Infants With Spinal Muscular Atrophy Type I
|ClinicalTrials.gov Identifier: NCT01547871|
Recruitment Status : Terminated
First Posted : March 8, 2012
Last Update Posted : June 19, 2018
- Spinal muscular atrophy type 1 (SMA 1) causes severe muscle weakness and problems with eating and breathing. The symptoms begin in infancy, and children affected with SMA 1 often die in early childhood. Researchers want to collect information on how SMA symptoms progress in first two years.
- To study how the symptoms of SMA 1 progress in infants and children.
- Infants and children with SMA 1 born on or after January 1, 2007.
- Researchers will review the child s medical records and talk with parents by telephone.
- For children who are under 2 years of age, the researchers will review the child s medical records and speak with you on telephone every 2-4 months. Phone calls with parents will take about 10 minutes and will involve questions about symptoms of SMA 1. Children will be followed until age 2.- Researchers are also interested in looking at medical records of children who are no longer alive or who are more than 2 years of age.
Parents or children do not have to come to the NIH. They will provide consent to view these records, and information over the telephone.
- No treatment or care will be provided as part of this study....
|Condition or disease|
|Spinal Muscular Atrophy|
To conduct a pilot, observational, retrospective and prospective, natural history study of infants affected with spinal muscular atrophy type 1 (SMA 1). The goal is to assess the feasibility of the study design in order to plan a larger study aimed at understanding the changing natural history and obtain current data on survival of patients affected with SMA 1. This information is important for designing clinical trials.
Up to 50 children born on or after January 1, 2007 with a clinical diagnosis of SMA 1 and genetic testing consistent with a homozygous mutation of the SMN 1 gene on chromosome 5q13 will be enrolled in the study.
This is a longitudinal pilot study to demonstrate study design feasibility and test outcome measures to assess the natural history of infants affected with SMA 1. Pertinent clinical and demographic data will be collected. The data collection will be retrospective for deceased infants and children who are alive but over age of 2 years at the time of enrollment. A combination of retrospective and prospective data will be collected for infants who are alive and less than 2 years of age at the time of enrollment. The data will be collected remotely from the National Institutes of Health (NIH) by medical chart reviews and/or telephone questionnaire obtained from the parent of the infant with SMA 1. Infants alive at enrollment will be followed prospectively until age 2 years or death, whichever occurs first.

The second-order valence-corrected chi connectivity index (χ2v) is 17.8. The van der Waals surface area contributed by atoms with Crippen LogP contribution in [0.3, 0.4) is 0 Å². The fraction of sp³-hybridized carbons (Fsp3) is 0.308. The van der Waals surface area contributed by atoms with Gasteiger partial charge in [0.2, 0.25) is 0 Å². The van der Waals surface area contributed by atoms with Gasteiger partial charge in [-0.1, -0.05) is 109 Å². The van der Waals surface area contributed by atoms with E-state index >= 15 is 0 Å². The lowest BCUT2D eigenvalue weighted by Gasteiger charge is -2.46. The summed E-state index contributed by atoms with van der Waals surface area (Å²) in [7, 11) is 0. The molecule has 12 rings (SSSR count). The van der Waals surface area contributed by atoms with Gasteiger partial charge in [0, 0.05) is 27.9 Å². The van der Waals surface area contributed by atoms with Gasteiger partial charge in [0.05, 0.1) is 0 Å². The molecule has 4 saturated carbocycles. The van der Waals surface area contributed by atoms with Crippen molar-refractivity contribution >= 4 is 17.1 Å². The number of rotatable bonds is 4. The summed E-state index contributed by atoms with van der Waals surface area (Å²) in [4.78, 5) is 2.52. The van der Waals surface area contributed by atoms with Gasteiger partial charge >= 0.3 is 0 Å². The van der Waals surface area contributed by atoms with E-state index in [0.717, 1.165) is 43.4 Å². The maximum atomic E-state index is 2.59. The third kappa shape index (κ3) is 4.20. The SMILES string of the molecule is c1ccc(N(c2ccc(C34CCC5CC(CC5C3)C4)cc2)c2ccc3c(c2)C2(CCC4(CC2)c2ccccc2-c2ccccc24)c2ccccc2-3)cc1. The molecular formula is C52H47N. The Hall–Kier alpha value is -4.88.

The primary outcome of this pilot study is to demonstrate the feasibility of the study design and outcome measures in patients with SMA 1.
Secondary outcomes include evaluation for time of events, i.e., time of ventilator support for >=16 hours a day continuously for more than 2 weeks and time of death.
Additional demographic and clinical data pertinent to respiratory and nutritional aspects will be collected to assess possible factors influencing the outcome measures.
|Study Type :||Observational|
|Actual Enrollment :||4 participants|
|Official Title:||A Pilot Study of the Natural History of Infants With Spinal Muscular Atrophy (SMA) Type 1|
|Study Start Date :||February 7, 2012|
|Study Completion Date :||April 14, 2016|
- The primary outcome of this pilot study is to demonstrate the feasibility of the study design and test the outcome measures in patients with SMA 1.
- Secondary outcomes include evaluation for time of events, i.e., time of ventilator support for greater than or equal to 16 hours a day continuously for more than 2 weeks and time of death.
Please refer to this study by its ClinicalTrials.gov identifier (NCT number): NCT01547871
|United States, Maryland|
|National Institute of Neurological Disorders and Stroke (NINDS), 9000 Rockville|
|Bethesda, Maryland, United States, 20892|
|Principal Investigator:||Minal J Bhanushali, M.D.||National Institute of Neurological Disorders and Stroke (NINDS)|